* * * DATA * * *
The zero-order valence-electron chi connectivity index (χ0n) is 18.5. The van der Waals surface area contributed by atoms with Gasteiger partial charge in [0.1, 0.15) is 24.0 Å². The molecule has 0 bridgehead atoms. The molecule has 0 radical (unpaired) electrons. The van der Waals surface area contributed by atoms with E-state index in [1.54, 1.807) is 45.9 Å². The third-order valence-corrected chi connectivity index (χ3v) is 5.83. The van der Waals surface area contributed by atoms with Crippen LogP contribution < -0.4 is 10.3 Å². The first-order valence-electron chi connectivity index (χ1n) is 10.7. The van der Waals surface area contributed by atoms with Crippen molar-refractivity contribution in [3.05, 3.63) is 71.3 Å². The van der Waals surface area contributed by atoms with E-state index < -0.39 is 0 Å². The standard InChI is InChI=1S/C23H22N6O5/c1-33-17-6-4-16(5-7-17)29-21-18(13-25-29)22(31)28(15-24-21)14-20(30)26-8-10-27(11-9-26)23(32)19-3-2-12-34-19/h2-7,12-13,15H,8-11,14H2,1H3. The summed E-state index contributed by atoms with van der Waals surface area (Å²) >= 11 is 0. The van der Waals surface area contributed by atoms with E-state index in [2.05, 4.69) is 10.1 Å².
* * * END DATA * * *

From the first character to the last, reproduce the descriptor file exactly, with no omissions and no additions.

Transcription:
The zero-order valence-electron chi connectivity index (χ0n) is 18.5. The van der Waals surface area contributed by atoms with Gasteiger partial charge in [0.1, 0.15) is 24.0 Å². The molecule has 0 bridgehead atoms. The molecule has 0 radical (unpaired) electrons. The van der Waals surface area contributed by atoms with E-state index in [1.54, 1.807) is 45.9 Å². The third-order valence-corrected chi connectivity index (χ3v) is 5.83. The van der Waals surface area contributed by atoms with Crippen LogP contribution < -0.4 is 10.3 Å². The first-order valence-electron chi connectivity index (χ1n) is 10.7. The van der Waals surface area contributed by atoms with Crippen molar-refractivity contribution in [3.05, 3.63) is 71.3 Å². The van der Waals surface area contributed by atoms with E-state index < -0.39 is 0 Å². The standard InChI is InChI=1S/C23H22N6O5/c1-33-17-6-4-16(5-7-17)29-21-18(13-25-29)22(31)28(15-24-21)14-20(30)26-8-10-27(11-9-26)23(32)19-3-2-12-34-19/h2-7,12-13,15H,8-11,14H2,1H3. The summed E-state index contributed by atoms with van der Waals surface area (Å²) >= 11 is 0. The van der Waals surface area contributed by atoms with E-state index in [2.05, 4.69) is 10.1 Å².